A continuous CO2 laser is used to locally re-fuse silica and avoid growth of 3ω laser damaged sites. Temperature evolution on each spot is monitored by a radiometry diagnostic. Important temperature variations are observed from site to site at a mm scale. Such variations can only be induced by a non homogeneous, high temperature, thermal conductivity. Real time retroaction, on silica exposure to laser radiation, enables us to control surface silica evaporation and etching depth. The 3ω laser induced damage threshold test of the re-fused sites shows that the limit for the mitigation rate lies in the surrounding silica surface.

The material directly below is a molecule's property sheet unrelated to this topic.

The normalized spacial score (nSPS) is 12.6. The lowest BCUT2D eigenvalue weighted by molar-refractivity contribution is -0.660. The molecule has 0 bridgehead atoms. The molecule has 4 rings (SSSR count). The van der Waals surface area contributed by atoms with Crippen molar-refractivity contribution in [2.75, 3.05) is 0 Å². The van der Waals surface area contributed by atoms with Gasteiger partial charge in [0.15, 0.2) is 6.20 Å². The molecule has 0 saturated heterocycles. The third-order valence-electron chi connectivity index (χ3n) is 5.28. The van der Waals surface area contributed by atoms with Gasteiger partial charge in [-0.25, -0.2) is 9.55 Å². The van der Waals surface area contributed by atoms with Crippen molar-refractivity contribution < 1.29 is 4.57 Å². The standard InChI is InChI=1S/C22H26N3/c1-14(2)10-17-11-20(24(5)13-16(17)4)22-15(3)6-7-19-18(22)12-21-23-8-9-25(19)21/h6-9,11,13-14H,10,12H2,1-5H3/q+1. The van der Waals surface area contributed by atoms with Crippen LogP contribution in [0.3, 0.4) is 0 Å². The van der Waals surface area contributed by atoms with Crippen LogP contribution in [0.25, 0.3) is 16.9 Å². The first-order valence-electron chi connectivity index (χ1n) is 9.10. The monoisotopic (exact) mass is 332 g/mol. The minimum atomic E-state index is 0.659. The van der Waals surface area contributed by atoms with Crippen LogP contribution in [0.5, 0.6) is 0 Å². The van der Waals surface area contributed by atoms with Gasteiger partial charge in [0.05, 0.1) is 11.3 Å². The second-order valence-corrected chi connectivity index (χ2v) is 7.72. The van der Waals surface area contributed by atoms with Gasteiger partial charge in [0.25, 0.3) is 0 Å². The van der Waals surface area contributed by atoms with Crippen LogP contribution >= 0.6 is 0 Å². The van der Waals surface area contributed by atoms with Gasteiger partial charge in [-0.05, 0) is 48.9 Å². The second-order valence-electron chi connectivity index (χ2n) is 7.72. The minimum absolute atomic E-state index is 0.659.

On the 3ω part of the LIL laser many optical components will have to sustain fluences above 10J/cm2. Even if current progress in silica substrate technology decreases the number of defects/cm2 which can induce a damage under such a laser flux, tens of damaged sites will appear on large surface optics. Knowing that these surface damaged sites grow exponentially with the number of laser shots, it is necessary to stop the growth of these defects before the use of the optical component is impaired. In this paper we use localized re-fusion of silica, induced by a continuous CO2 laser, as a means to reshape the damaged site and circumvent the growth of laser-induced surface damages. In a first part we compare the 1 and 2D model of the interaction of a gaussian laser beam with an homogeneous material and deduce that the 1D model is convenient down to a laser beam radius waist of 100 μm in silica. We show that at atmospheric pressure total mitigation might not be achieved due to silica evaporation and peripheral redeposit in air. This risk cannot be managed with predetermined laser power and interaction time, because thermal conductivity of silica is not homogeneous. In order to keep the process “vacuum free”, a radiometry diagnostic has been mounted to monitor the surface temperature of silica. Real time retroaction on silica exposure to laser radiation enables us to control surface silica evaporation.